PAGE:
First released in 1997, FlightGear is one of the oldest flight simulators still available today.
The open source software is available on all popular operating systems and is used by millions of people, as well as professional organizations such as NASA.
Last week the FlightGear team was taken by surprise after receiving a takedown request from Honda, one of the aircraft manufacturers. In a letter the company asked FlightGear to remove the Honda Jet from the game, as it was infringing on their trademarks.
TorrentFreak spoke with FlightGear project manager Curtis Olson, who explained that in their long history the have never received a similar request.
“As far as I can recall, this is the first request of this type that FlightGear has had to address,” Olson says.
FlightGear has always been cautious to stay on the right side of the law and pays close attention to the licensing terms of source code and data. Until the letter came in, the team believed that the Honda Jet model could be used without problems.
“I am not a lawyer and not an expert in trademark law. FlightGear is simply trying to create an accurate simulation of the real world. If something exists in the real world, it seems fair game to create a simple representation of it in our simulator,” Olson says.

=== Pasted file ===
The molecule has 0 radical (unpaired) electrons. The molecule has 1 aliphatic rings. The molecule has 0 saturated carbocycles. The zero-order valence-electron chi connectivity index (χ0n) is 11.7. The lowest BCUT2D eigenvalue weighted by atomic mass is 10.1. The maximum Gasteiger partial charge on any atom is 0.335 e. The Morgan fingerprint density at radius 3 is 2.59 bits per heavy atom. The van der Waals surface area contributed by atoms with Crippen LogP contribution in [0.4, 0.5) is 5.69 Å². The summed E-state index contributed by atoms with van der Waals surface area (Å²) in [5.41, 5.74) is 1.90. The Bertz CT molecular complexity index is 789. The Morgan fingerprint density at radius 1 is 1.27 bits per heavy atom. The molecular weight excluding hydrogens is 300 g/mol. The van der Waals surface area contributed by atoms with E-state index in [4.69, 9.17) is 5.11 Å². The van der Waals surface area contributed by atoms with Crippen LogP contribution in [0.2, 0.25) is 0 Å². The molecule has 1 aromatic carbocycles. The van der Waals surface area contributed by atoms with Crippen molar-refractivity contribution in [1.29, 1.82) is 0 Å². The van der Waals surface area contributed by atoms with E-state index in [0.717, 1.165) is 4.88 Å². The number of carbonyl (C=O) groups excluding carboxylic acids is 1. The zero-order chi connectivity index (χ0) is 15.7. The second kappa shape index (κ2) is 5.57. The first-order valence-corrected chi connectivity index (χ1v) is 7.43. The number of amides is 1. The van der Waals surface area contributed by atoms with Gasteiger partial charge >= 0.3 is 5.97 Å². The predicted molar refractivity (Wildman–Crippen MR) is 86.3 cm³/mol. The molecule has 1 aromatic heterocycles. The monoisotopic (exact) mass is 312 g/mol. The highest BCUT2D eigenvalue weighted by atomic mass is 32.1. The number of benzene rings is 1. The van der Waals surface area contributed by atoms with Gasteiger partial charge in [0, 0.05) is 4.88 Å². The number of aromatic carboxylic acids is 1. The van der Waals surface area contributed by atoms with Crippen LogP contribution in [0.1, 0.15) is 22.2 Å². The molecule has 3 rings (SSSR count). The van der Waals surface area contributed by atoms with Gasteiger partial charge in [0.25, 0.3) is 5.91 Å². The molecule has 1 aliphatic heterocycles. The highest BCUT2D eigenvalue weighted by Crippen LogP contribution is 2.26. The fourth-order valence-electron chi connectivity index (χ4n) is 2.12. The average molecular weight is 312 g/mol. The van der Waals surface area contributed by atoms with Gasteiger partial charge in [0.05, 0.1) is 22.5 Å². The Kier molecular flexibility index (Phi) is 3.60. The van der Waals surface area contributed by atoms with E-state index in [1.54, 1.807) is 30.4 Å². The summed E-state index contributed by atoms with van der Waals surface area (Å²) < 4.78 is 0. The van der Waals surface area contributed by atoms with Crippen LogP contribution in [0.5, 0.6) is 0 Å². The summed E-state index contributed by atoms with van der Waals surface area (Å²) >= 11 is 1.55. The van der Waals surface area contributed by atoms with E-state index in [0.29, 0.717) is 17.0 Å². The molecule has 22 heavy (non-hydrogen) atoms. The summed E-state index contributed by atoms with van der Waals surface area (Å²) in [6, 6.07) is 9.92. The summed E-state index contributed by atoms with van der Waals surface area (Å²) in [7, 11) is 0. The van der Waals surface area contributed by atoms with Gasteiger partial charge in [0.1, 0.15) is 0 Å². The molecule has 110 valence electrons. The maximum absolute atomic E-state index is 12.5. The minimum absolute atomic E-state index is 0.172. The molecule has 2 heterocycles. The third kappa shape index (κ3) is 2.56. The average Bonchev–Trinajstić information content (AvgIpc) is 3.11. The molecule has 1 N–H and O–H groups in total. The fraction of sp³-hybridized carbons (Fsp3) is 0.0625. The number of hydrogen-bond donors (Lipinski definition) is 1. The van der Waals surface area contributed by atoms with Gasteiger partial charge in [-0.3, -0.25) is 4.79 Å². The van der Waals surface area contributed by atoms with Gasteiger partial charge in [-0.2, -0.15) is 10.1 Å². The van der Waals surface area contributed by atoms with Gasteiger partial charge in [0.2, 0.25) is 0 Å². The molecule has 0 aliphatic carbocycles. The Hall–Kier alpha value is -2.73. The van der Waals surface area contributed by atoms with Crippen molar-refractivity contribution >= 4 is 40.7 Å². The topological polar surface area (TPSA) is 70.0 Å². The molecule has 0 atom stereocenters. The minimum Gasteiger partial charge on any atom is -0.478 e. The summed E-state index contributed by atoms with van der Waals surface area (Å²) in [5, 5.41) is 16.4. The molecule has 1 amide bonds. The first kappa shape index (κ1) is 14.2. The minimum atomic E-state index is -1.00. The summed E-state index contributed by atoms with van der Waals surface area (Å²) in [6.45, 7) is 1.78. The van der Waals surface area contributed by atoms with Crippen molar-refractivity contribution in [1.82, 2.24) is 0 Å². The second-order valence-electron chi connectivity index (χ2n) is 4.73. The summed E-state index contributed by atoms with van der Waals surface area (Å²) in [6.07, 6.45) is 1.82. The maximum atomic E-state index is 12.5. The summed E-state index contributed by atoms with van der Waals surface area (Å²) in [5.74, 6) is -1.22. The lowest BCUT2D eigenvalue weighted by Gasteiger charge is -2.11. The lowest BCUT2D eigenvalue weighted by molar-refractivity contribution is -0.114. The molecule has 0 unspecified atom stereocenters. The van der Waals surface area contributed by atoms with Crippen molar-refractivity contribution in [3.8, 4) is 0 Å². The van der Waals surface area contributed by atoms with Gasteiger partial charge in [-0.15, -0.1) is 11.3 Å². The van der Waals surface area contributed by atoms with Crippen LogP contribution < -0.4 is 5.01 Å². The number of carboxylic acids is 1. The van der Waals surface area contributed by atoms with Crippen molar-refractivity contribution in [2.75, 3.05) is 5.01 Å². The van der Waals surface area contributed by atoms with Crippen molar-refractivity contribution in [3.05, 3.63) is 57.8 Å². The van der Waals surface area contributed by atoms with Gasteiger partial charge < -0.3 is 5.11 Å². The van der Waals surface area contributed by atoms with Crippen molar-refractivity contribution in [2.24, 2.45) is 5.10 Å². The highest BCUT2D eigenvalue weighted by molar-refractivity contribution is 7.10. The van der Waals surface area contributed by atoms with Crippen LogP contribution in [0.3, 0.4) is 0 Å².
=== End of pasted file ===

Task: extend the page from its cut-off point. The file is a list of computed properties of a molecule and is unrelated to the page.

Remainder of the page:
“FlightGear puts quite a bit of effort into always trying to do the right thing, so this situation did catch us off guard,” he adds.
In their letter Honda’s lawyers point out that FlightGear is infringing on the company’s trademarks. They note that the jet’s form and appearance is protected by trademark laws, and the same is true for the logos and names that are used.
FlightGear saw no other option than to comply with the request and has removed the Honda Jet model from its website and aircraft downloads page. In addition, the model has been removed from the FlightGear Git.
Through the mailing list Olson informed all developers about the decision. Initially, the idea of challenging the request might have crossed his mind, but in the end the safest option was take the aircraft down.
“I personally don’t have sufficient time, lawyers, experience and intelligence to battle something like this, and although it makes me sad, an all out legal battle probably is not in anyone’s interest even if we thought we had some sort of legal argument to make,” Olson concluded.
Why Honda would object to being included in FlightGear remains a mystery. While the lawyers probably have the law on their side, it is hard to imagine how the company could be harmed by being included in an open source game for aviation fanatics.